Sustainability in Estates & Facilities

Student Accommodation / Residences

King’s Food

King’s Sport

King’s Venues

Fit for King’s

Asset Improvement & Space planning

Evaluation

  • The United Nations state that good health is essential to sustainable development, and thus, King’s highly encourages healthy living and well-being. SDG 3 is the most popular within the department and maps across almost every division. 
  • SDG 8 focuses on energy productivity. Given the number of computers, projectors and TVs across the university campuses it is vital that the Estates & Facilities department minimises the amount of energy consumed. 
  • Income equality affects staff and students as it may prevent them from pursuing opportunities. SDG 10 states empowering lower income earners is vital, and Kings are taking many approaches to work on this. In some areas, for example, the Estates & Facilities department gives discounted rates to those with lower income.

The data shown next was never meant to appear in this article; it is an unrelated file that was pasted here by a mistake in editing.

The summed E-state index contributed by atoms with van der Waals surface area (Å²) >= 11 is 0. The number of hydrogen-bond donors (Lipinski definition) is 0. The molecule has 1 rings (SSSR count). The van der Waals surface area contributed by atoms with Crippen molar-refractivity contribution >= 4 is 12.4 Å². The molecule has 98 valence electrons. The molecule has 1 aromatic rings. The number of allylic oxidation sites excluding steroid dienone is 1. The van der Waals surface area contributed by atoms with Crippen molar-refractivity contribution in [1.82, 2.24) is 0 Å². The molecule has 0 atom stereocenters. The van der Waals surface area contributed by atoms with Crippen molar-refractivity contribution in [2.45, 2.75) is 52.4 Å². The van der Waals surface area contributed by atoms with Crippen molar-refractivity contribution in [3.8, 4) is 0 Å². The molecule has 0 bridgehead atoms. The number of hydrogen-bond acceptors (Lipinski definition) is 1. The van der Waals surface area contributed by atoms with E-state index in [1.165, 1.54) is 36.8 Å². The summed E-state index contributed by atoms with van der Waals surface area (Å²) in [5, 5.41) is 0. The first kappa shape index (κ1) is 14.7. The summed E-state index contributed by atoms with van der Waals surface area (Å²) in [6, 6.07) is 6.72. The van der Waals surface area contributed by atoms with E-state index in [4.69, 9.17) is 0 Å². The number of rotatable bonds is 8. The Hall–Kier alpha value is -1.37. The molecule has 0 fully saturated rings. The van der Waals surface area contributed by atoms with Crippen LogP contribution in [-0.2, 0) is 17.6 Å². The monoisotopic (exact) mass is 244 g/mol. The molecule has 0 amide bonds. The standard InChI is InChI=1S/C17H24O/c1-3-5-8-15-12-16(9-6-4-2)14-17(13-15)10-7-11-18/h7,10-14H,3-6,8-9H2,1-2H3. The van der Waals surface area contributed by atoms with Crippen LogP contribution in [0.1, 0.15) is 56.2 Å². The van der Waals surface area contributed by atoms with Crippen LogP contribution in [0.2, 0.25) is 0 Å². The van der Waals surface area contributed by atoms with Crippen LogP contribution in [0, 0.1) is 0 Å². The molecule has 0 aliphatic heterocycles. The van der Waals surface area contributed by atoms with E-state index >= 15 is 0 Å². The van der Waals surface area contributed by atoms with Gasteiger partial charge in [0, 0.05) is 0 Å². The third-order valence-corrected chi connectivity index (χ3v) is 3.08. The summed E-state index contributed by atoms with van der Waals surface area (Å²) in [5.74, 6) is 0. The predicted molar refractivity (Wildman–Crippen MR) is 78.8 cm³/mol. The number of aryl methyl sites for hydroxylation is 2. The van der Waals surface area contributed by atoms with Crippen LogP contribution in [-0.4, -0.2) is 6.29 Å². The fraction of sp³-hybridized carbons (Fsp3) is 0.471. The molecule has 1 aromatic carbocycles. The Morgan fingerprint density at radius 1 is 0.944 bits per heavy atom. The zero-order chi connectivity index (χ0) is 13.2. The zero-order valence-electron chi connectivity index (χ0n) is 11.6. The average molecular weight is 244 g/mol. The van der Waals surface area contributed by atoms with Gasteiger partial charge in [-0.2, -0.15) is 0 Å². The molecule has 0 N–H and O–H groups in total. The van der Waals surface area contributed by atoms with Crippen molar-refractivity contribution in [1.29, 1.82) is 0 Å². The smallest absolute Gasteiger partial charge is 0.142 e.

• An SDG also commonly shared across the department is SDG 11. To face the rapid growth of cities and increasing rural to urban migration, it is vital to focus on sustainable development. As Estates and Facilities manage the venues, residences and space planning in the university this SDG addresses this department most than the others at King’s. 
  • SDG 12 is also implemented in almost every division. Aside from meeting the social responsibility and service targets, King’s also focuses on environmental aspects. It is important that we reduce our ecological footprint by adjusting our consumption and production methods. This goal is being achieved in the way King’s manages the world’s shared natural resources and disposes of toxic waste and pollutants.
    SDG 13 is also quite similar to 12. In managing our consumption and production methods, the human impact on climate change is reduced. 
  • King’s is ranked as the world’s 14th most international university with over 40% of students being from outside the UK. The university focuses on establishing an inclusive community where students from abroad feel they are welcomed. This maps out SDG 16 which encourages peace and unity. 
  • SDG 17 explains that the SDGs can only be realized with strong partnership and cooperation. To achieve this on a global scale we must begin locally. The Estates & Facilities department does so by raising awareness of sustainability and service to staff and students.